Malarkey Roofing Products, Inc. is a leading manufacturer of roofing products for both commercial and residential applications. The company offers an impressive range of top quality shingles, commercial systems and sustainable roofing solutions.
Asphalt is a misunderstood product. Seen by many as dirty and smelly, it is a surprisingly emvironmentally friendly substance. About 65 million tons of asphalt is reclaimed every year, and of that, nearly 99 percent is either reused or recycled. Though commonly thought of only as road surfacing, it is also used for roofing, waterproofing, fuel and a host of other uses. Asphalt shingles are one of the largest asphalt-using industries, and Malarkey Roofing Products has been employing asphalt to create innovative roofing solutions since 1956.
The family-run business started by his grandfather began as the Herbert Malarkey Paper Company and made what was called roofing felt, a thick paper mixed with asphalt that is now better known as tar paper. Four years later, the company had grown and begun to produce other roofing products. Through the 1960s, Malarkey was similar to other roofing companies with standard shingle products.
“In the seventies, we began to outstrip our capacity to produce paper,” says Senior Vice President Greg Malarkey. His uncle then began using fibreglass in roofing. “In 1975, we went operational making a fibreglass mat for shingles. In fact, we were the first fibreglass mat plant in western North America. This was a big thing, and a huge jump for the industry.”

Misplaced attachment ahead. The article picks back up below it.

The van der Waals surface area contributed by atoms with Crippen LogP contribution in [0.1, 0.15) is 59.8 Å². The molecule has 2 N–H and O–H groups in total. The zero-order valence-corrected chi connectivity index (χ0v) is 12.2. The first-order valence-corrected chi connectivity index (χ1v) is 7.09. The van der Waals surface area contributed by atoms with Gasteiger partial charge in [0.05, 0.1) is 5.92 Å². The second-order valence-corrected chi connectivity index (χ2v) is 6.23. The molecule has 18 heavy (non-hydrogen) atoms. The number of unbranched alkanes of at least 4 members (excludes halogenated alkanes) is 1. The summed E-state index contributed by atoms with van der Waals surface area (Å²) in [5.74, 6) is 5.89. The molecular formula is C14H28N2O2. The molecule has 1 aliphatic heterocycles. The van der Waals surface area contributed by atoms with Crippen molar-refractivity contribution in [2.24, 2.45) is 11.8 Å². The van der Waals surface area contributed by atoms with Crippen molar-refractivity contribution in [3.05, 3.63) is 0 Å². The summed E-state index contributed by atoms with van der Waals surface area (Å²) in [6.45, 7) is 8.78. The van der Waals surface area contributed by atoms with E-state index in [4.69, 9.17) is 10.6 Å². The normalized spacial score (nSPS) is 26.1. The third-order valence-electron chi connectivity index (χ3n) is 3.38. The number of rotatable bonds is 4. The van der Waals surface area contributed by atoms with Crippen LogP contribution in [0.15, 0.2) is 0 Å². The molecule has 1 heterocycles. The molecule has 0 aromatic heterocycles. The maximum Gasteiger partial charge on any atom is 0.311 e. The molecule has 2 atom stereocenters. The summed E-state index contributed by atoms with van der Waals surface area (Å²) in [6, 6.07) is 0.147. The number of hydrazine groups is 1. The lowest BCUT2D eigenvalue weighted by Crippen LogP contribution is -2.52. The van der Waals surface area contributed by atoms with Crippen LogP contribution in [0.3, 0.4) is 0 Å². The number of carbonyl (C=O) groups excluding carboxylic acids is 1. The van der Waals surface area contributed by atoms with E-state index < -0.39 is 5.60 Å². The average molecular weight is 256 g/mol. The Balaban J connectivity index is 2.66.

In 1977, the company produced its first polymer-modified roofing product – the first of its kind in North America – for commercial purposes. It was a base sheet to be laid over the roof deck with the roof then installed over it. By the early eighties, Malarkey had a complete line of polymer-modified products. In 1986, it introduced its first polymer-modified asphalt shingle it named ‘The Alaskan’.
“The Alaskan blew people away! Standard asphalt shingles should generally not be installed below forty degrees Fahrenheit, as the asphalt becomes brittle, but, the poly-modified shingles are flexible down to zero Fahrenheit. The boys in Alaska thought that was the cat’s meow as they could now roof more than two days a year!”
It turned out that The Alaskan was also incredibly good at resisting wind. Malarkey came out with the first hundred-mile-per-hour wind warranty, and the product was incredibly successful. After Hurricane Andrew, Dade County re-wrote the building code, demanding a higher-performance product. At the time, the Alaskan was the only shingle that could adhere to the new code.